"You Westerners. You're so one-dimensional. You don't even know how to breathe!" So said Lous, my Indonesian mentor, when I whined about a grue...
People complain about professional athletes being overpaid, but don't bat an eye when some hapless CEO who earns $6 million a year gets fired for incompetence, and then collects a $10 million Golden Parachute.
Judging from how CEOs and other executives talk about how strong their brand is, one gets the impression that they equate having a strong brand with having a good reputation.
I recently read an article in The Wall Street Journal entitled "The Workplace Evolves From Sunbeam's 'Chainsaw Al' to Netflix's No-Jerk Rule." It started on an excellent foot by using the verb "evolve." Then it progressed into an un-evolved series of questions and statements.
Every time I start coaching someone, I interview 8-12 of their colleagues to gain good perspective on their real-world strengths and development areas. Over the last 10 years, I've collected thousands, and recently analyzed them to look for common themes.
Qualifier -- this piece was not written in defense of CEOs. It was solely meant to put things into perspective. We've heard the grumbles and complain...
Non-profits rely on volunteers to accomplish their mission and therefore must establish strategies and the bandwidth to effectively attract, engage and manage a volunteer workforce.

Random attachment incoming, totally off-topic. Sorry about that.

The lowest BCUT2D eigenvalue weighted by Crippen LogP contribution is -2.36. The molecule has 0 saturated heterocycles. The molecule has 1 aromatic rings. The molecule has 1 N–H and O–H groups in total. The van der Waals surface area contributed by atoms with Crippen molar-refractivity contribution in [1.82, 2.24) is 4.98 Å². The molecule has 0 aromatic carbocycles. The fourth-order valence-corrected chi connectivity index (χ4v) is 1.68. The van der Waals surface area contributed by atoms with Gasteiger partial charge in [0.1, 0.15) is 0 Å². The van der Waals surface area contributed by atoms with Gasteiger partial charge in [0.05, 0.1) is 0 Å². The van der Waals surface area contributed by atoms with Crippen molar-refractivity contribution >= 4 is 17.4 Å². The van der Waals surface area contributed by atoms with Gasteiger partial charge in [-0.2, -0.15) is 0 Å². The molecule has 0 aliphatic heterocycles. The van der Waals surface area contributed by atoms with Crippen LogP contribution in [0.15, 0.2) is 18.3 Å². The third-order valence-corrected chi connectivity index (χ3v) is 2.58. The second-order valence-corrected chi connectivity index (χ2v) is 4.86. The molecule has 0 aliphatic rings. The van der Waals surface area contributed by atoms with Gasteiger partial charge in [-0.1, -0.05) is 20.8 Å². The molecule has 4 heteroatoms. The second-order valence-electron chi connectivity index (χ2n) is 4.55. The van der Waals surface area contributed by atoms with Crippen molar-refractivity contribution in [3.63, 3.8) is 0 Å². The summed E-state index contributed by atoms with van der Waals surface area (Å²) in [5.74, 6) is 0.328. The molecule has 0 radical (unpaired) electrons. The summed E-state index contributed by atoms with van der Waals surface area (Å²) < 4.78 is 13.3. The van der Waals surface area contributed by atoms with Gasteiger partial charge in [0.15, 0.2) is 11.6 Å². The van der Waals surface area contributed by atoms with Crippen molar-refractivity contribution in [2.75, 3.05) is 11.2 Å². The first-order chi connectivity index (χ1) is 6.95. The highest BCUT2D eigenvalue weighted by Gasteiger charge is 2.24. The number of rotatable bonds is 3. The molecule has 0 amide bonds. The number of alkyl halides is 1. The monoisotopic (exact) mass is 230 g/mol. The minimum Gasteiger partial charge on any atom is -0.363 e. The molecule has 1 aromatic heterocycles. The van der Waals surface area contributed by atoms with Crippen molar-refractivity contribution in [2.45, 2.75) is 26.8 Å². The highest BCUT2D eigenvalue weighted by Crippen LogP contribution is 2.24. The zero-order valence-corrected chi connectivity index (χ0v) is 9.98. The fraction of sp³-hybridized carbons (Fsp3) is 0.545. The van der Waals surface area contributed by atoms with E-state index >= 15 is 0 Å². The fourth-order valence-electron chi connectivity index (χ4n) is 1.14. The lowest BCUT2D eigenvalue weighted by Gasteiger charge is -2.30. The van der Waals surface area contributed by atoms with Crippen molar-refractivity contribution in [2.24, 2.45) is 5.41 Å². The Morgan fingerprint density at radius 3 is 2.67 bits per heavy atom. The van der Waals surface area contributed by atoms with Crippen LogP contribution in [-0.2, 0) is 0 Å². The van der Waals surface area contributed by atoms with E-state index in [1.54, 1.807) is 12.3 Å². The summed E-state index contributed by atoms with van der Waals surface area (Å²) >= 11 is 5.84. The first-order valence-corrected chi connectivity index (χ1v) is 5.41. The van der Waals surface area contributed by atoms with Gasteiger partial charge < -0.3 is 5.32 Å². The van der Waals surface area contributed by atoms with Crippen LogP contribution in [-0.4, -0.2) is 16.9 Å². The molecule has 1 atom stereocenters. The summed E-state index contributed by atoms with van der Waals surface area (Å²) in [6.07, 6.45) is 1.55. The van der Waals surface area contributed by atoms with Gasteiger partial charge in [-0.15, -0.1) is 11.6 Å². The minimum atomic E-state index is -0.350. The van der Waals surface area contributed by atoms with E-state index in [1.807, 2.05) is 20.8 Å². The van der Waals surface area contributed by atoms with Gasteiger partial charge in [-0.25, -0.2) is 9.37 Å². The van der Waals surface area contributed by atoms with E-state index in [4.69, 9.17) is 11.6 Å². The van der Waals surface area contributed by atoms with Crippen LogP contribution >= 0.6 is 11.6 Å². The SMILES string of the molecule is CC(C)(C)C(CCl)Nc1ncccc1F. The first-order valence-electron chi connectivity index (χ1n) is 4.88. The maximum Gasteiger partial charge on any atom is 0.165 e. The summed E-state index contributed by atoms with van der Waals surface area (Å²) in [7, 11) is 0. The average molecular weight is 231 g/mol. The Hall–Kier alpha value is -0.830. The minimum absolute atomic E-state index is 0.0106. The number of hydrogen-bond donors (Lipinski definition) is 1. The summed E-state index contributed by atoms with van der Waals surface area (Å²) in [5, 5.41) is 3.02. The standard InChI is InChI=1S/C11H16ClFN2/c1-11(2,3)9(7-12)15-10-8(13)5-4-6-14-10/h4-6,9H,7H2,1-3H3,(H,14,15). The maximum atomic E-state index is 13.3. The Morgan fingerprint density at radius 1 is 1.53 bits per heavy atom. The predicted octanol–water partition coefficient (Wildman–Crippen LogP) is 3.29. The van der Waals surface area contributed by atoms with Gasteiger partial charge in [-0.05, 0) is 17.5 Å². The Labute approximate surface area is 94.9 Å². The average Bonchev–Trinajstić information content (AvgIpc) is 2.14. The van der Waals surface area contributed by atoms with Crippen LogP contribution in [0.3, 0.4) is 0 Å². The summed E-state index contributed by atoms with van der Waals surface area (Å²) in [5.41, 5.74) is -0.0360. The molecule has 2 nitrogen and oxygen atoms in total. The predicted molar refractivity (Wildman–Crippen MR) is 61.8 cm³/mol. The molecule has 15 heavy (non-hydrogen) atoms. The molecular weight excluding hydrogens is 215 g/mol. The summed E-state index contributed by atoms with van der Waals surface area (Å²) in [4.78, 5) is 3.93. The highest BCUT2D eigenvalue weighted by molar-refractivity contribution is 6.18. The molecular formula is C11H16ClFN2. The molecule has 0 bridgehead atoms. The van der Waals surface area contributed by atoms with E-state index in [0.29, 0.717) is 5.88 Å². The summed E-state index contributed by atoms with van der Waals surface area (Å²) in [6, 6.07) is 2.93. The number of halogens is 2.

It's a highly unlikely thing that they'd be shouting. Armed robbers wouldn't care. They'd probably want wallets and a code to a safe or to find nearby...
Should CEOs be nice? Should their people like them -- not just respect them, trust their skill, or follow their leadership -- but actually like them?
When you are passionate enough about something, you often don't need a lot in monetary compensation.
Whether it's a relationship with your spouse, or a relationship with your customers/partners, is there any more important factor than trust?
Let's face it: We are living in a time that is upside down economically, environmentally and psychologically. Our weakened sense of responsibility toward one another is taking us down a road marked Dead End. Time is of the essence. Hope can be on the way.
The business world is full of rules. Some succeed by following them, others by breaking them. You have to find the right balance. If you break all the rules, you may frighten people. But if make your own rules, they may not even notice.
On the standard, commercial television channels we hear about extreme weather virtually every single day. Droughts in the southwest hardly seen since...
Barra may be an example of what we will increasingly see -- and expect. In the world of social media, the World Wide Web, and a 24/7 news cycle, private sector leaders can neither isolate their companies nor control the expectations that govern how they need to behave.
Slow retirements of senior executives present some of the same challenges to organizations as typical departures, and certain unique ones. As difficult as the financial buy-out element is, the more complex problems relate to how to fill the slowly expanding void created by a gradual departure.